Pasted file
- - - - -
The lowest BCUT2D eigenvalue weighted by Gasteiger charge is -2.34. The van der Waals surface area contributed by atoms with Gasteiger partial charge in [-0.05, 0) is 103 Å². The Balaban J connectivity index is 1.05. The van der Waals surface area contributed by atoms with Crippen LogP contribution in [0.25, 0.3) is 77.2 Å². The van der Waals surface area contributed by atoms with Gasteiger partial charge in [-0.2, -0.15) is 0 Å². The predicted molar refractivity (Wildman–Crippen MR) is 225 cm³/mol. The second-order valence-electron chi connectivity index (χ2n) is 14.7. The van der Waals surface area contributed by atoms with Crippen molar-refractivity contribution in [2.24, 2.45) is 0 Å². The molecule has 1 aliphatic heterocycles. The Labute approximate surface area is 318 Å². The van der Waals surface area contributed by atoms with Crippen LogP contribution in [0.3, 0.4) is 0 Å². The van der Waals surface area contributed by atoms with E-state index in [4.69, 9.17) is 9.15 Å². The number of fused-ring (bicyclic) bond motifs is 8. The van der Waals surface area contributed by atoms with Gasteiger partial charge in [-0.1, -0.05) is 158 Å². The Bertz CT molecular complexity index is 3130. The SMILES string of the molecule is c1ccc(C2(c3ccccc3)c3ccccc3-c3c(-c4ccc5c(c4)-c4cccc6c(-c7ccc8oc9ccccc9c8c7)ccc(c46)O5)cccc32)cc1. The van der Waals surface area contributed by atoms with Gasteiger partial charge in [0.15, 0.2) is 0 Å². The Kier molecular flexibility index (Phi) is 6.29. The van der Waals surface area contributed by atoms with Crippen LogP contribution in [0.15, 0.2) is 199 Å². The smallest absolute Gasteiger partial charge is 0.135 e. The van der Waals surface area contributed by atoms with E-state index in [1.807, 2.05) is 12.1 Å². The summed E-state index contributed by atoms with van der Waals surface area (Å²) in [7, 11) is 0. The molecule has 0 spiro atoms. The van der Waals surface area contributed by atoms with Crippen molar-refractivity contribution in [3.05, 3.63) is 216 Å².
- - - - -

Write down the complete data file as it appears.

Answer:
The lowest BCUT2D eigenvalue weighted by Gasteiger charge is -2.34. The van der Waals surface area contributed by atoms with Gasteiger partial charge in [-0.05, 0) is 103 Å². The Balaban J connectivity index is 1.05. The van der Waals surface area contributed by atoms with Crippen LogP contribution in [0.25, 0.3) is 77.2 Å². The van der Waals surface area contributed by atoms with Gasteiger partial charge in [-0.2, -0.15) is 0 Å². The predicted molar refractivity (Wildman–Crippen MR) is 225 cm³/mol. The second-order valence-electron chi connectivity index (χ2n) is 14.7. The van der Waals surface area contributed by atoms with Crippen molar-refractivity contribution in [2.24, 2.45) is 0 Å². The molecule has 1 aliphatic heterocycles. The Labute approximate surface area is 318 Å². The van der Waals surface area contributed by atoms with Crippen LogP contribution in [0.3, 0.4) is 0 Å². The van der Waals surface area contributed by atoms with E-state index in [4.69, 9.17) is 9.15 Å². The number of fused-ring (bicyclic) bond motifs is 8. The van der Waals surface area contributed by atoms with Gasteiger partial charge in [-0.1, -0.05) is 158 Å². The Bertz CT molecular complexity index is 3130. The SMILES string of the molecule is c1ccc(C2(c3ccccc3)c3ccccc3-c3c(-c4ccc5c(c4)-c4cccc6c(-c7ccc8oc9ccccc9c8c7)ccc(c46)O5)cccc32)cc1. The van der Waals surface area contributed by atoms with Gasteiger partial charge in [0.15, 0.2) is 0 Å². The Kier molecular flexibility index (Phi) is 6.29. The van der Waals surface area contributed by atoms with Crippen LogP contribution in [0.15, 0.2) is 199 Å². The smallest absolute Gasteiger partial charge is 0.135 e. The van der Waals surface area contributed by atoms with E-state index in [1.807, 2.05) is 12.1 Å². The summed E-state index contributed by atoms with van der Waals surface area (Å²) in [7, 11) is 0. The molecule has 0 spiro atoms. The van der Waals surface area contributed by atoms with Crippen molar-refractivity contribution in [3.05, 3.63) is 216 Å².